Phytochemicals Include hundreds of biologically active nonnutritive chemicals found primarily in plants. Most plant chemicals are for plant protection; however, others are known for their human health promoting properties.
The phytochemicals in our diet protect our health in a variety of ways. Some are carotenoids or antioxidants; others provide benefits because they mimic the structures like those found naturally in the body. For example, phytoestrogens such as those found in soy are called phytoestrogens; others are called phytosterols mimicking estrogen and cholesterol functions.
Some stimulate the body’s natural defenses. Indoles, and isothiocyanates found in broccoli stimulate the activity of enzymes that help deactivate carcinogens. Others are health promoting because they can alter the way in which cells communicate, and affect DNA repair mechanisms.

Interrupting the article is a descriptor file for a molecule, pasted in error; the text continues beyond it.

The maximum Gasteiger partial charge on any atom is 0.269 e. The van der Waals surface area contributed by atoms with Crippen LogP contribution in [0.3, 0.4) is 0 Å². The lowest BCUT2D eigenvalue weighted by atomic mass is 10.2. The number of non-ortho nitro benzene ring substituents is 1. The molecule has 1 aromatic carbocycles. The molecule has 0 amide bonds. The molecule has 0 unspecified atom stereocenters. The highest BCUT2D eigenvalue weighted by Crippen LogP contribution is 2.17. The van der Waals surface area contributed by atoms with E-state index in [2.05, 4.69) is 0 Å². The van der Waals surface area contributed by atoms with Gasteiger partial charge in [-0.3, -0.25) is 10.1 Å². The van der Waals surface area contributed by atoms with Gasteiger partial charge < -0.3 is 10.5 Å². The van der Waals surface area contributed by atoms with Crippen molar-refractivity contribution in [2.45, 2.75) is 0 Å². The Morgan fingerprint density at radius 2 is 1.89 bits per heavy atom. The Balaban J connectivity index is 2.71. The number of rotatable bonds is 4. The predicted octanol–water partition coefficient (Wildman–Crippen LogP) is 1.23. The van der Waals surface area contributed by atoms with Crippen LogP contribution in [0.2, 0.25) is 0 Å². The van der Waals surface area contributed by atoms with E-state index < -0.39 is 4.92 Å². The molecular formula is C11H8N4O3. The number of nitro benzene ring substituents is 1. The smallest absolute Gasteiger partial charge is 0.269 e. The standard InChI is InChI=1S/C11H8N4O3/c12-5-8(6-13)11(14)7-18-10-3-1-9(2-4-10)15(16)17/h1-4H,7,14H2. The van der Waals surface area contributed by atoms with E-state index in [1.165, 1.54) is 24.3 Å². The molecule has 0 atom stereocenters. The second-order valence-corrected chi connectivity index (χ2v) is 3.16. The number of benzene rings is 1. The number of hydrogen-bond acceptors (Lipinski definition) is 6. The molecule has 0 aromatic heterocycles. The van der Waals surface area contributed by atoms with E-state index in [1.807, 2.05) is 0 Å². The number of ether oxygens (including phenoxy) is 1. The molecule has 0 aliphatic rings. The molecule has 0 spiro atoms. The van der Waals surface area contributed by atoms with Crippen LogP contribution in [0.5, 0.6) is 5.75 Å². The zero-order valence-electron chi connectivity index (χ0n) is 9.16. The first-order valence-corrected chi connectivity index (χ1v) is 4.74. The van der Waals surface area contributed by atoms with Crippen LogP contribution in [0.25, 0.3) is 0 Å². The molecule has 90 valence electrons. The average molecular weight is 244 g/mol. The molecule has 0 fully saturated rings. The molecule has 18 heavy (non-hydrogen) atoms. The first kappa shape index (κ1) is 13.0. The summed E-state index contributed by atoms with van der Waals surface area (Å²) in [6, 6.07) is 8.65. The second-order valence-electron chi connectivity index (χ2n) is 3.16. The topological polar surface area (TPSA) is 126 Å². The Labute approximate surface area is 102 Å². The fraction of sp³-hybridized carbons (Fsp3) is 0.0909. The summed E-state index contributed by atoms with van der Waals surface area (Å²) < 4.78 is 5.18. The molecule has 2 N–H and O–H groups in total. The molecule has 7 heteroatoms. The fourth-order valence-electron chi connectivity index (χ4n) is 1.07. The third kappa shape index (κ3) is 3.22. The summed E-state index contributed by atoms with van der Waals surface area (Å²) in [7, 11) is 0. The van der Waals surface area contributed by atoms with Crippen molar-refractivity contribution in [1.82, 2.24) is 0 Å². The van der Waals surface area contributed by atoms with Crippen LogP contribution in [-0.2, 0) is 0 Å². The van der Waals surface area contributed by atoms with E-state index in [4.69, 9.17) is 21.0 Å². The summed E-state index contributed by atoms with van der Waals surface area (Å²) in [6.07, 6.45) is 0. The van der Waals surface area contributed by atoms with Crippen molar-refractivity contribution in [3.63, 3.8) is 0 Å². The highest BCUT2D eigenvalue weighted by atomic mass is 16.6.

|How to Choose Phytochemicals|
|Choose a few colors of fruits and vegetables each day to look for any recipes found to be appealing.|
|Spice up food with herbs and spices.|
|Add vegetables to sauces and casseroles.|
|Try baked or dried fruit for dessert.|
|Double your typical serving of vegetables.|
|Add pesto, spinach, or artichoke hearts to pizza.|
|Buy jars of chopped garlic, ginger, and basil and add to cooking.|
|Add barley to casseroles or stews.|
|Add fruit to cereal or vegetables to eggs.|
|Dice up some tofu and add it to stir fries.|
|Include nuts to baked goods or salads.|
|Sprinkle flax seed on oatmeal.|
One thought on “Phytochemicals in Foods”